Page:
Hurricane Irene floods streets fast and hard in Manteo, N.C.
When the water finally rushed in from the deep sounds that bracket Roanoke Island, it came fast and hard.
In just 20 minutes Saturday evening, the brown waters of the Roanoke and Croatan sounds rose up and coursed sloppily through the narrow streets of Manteo on Roanoke Island. Within an hour, water in the streets of the historic downtown went from less than an inch to 4 feet deep as Hurricane Irene blew one last blast as it passed to the north.
It took only a few minutes for the green grass in the yard of the stately Roanoke Island Inn downtown to disappear beneath the gurgling water. Soon gentle waves were lapping at the top of the porch steps, and the only the tips of the white picket fence were visible.
“Now that’s the highest I’ve ever seen it,” said John F. Wilson IV, the inn’s owner, staring into water littered with leaves and tree branches ripped from trees by high winds.
Wilson strapped on a pair of waders and sloshed through waist-high water in the back yard to retrieve a kayak that was floating toward the garden.
“Hey, John, there’s fish jumping out there,” hollered the inn’s manager, Dee Evans. “How about catching us one for dinner?”
The year-round residents of Manteo, population 7,000, figured they were due for serious flooding when Irene slowed Friday and Saturday, taking its sweet time to first blow water north and west out of Pamlico Sound, and then, as the storm departed north, blowing all that water straight back south and east across the island.
“If it stops where it is, we’ll be OK,” Wilson said, crouching to inspect the progress of the water just below his top step.
It wasn't too dire. There were no reported deaths or serious injuries in Dare County, which includes Roanoke Island and much of the Outer Banks, said county manager Bobby Outen. Property damage was light, he said, mostly roof shingles and siding and fallen trees.
“It's not nearly as bad as it could have been,” Outen said.
The water level seemed to stabilize as Billy Parker, an architect who handles repairs at the inn, climbed into a red kayak to paddle the two blocks into the old downtown district. He paddled back a few minutes later to report a half foot of water or so inside the bookshop, the sport shop, the gift shop, the barber and the local history museum.
But Parker also relayed good news to Terry McDowell, who lives just up the street from the inn but was spending the weekend there because she didn’t want to stay home alone during the storm. She was worried that her house was flooded.
“You’re OK,” Parker told her. “You’ve still got two steps showing.”
There was less encouraging news for Jay Ross and Sandy Semans, a married couple who retreated to the inn Friday from Stumpy Point, N.C., an exposed spit of land that juts into the Pamlico Sound. Ross called the Stumpy Point fire chief, who told him that his driveway was washed out and his dock was pretty much gone. Most of Stumpy Point was underwater.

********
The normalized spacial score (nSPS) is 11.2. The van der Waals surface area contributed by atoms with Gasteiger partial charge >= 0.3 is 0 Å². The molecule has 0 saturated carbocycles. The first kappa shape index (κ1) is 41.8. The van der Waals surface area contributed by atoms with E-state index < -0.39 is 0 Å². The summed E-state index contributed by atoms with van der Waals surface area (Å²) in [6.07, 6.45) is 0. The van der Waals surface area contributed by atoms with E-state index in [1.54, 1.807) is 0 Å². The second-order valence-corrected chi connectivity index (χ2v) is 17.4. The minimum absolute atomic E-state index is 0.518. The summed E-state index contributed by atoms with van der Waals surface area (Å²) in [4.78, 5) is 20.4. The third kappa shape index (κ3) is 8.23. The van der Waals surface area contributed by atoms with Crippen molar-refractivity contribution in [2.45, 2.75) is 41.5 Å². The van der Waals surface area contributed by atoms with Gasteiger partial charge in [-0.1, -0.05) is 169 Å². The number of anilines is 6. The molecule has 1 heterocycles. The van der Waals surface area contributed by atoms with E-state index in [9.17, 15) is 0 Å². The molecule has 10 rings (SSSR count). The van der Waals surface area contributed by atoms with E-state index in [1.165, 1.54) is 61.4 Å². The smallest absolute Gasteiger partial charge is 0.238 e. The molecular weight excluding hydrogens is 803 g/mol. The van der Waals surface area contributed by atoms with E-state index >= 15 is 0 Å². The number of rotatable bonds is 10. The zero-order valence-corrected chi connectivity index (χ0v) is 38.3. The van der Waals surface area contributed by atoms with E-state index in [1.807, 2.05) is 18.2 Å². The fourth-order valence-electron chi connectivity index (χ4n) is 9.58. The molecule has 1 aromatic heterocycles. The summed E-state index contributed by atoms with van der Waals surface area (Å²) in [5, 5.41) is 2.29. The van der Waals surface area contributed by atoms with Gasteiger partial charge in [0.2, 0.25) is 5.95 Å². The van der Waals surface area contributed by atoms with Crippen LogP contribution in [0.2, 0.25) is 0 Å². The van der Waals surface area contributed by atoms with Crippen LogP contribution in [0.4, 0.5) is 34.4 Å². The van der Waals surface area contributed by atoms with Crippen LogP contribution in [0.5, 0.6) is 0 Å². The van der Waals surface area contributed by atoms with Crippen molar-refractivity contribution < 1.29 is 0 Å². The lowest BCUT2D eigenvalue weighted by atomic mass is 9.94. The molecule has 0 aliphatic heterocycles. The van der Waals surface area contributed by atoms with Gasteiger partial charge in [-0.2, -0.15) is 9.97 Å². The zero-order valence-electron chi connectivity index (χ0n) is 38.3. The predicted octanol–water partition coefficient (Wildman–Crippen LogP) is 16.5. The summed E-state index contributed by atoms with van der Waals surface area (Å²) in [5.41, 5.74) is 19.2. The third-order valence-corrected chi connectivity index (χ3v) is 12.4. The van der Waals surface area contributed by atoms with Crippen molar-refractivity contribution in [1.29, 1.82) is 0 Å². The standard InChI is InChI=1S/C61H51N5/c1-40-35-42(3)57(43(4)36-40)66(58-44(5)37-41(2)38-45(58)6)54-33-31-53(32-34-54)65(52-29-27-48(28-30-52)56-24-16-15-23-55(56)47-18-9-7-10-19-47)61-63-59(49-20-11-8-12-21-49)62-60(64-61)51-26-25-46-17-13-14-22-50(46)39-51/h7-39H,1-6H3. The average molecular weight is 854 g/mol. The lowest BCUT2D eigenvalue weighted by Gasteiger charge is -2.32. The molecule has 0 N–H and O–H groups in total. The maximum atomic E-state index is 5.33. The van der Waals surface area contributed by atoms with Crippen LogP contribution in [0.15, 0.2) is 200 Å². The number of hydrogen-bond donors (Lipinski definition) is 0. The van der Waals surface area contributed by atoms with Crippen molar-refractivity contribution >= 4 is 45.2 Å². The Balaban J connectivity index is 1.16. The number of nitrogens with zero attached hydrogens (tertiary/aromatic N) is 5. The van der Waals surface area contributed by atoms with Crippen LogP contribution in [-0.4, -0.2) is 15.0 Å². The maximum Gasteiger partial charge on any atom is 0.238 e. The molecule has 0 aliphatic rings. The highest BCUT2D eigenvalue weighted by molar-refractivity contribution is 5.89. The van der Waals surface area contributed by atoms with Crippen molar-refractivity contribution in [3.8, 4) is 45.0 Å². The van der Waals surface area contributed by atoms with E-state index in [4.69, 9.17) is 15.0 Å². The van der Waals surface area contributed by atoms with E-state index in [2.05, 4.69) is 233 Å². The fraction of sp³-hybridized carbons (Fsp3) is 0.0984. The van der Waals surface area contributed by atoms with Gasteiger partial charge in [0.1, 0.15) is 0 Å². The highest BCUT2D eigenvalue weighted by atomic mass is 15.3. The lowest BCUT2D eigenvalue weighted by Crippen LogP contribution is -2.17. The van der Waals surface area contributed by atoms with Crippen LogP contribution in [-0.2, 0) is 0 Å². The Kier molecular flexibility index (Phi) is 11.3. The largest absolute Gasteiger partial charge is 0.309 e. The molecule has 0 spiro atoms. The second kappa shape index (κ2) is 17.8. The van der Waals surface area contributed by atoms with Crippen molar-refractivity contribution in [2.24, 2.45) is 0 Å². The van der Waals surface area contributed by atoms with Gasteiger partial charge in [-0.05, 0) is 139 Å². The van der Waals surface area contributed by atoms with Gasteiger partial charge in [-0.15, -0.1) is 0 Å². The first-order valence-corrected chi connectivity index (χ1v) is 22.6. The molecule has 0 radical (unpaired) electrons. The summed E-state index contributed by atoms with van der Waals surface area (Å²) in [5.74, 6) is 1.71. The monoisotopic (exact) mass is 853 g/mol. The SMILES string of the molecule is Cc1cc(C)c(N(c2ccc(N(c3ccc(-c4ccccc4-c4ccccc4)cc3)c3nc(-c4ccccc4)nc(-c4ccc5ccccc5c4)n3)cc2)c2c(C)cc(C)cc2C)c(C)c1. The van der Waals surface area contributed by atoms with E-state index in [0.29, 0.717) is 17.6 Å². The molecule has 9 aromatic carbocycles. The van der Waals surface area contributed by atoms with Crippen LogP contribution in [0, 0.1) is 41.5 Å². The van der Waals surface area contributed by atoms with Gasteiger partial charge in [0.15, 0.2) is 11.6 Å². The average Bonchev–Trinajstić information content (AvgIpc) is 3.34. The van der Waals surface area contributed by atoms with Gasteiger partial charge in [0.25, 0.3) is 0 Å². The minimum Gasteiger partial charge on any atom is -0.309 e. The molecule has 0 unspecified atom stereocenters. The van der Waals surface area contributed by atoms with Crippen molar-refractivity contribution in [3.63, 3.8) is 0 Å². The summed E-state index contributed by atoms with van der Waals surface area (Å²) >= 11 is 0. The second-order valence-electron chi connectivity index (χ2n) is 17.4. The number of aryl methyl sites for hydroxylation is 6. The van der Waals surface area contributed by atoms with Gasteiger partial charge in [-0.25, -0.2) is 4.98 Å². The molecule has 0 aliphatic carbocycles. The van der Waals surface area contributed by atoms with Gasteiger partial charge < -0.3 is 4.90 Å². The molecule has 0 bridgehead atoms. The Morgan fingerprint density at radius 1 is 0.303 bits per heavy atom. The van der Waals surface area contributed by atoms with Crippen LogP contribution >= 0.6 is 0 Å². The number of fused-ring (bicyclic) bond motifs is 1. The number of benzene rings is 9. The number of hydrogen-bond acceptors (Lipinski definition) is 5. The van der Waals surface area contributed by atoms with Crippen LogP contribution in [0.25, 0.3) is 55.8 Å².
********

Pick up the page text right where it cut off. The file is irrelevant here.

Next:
“I’m glad we left,” he said. “Stumpy Point is a pretty serious flood zone right now.”
His wife, Semans, is the editor of the Outer Banks Sentinel. She had planned to spend the storm filing updates to the weekly’s website. But the power went out Saturday morning. The inn’s wireless connection conked out, and Semans’ laptop died for want of electricity.
Always the enterprising journalist, Semans phoned her daughter in Denver and dictated her dispatches. Her daughter posted the updates on the website.
“She loves it; she thinks it’s a hoot,” Semans said.
Because Manteo sits exposed between the sounds and the Outer Banks, it has flooded many times -– two or three times a year during heavy rains, Wilson said.
“But not like this; this is as deep as it gets,” he said.
He stole a look at the front steps. The top step was still dry. “I’ve got another 14 inches,” he said. The inn, built in the 1860s, is just 8 feet above sea level.
By nightfall, the water seemed to have surrendered. The top front step remained inviolate. Wilson and Parker had a quick discussion about cleaning up the grounds and a flooded bungalow before guests begin arriving next week. The place is fully booked for Labor Day weekend.
The floodwater would recede, as it always does, within a day or two, Wilson said.
The tree frogs were singing and the water was gently lapping as Wilson and Parker made dinner plans. The gas stove was working fine. They set about preparing an evening meal -- with candlelight, of course -- of Brunswick stew, an eastern North Carolina delicacy. “Maybe we should take the dinner table outside on the porch,” Wilson said. “We could pretend we’re in Venice.”
--David Zucchino in Manteo, N.C.
Photo: Two men use a boat to explore a street flooded by Hurricane Irene Saturday, Aug. 27, 2011, in Manteo, N.C. Credit: John Bazemore / Associated Press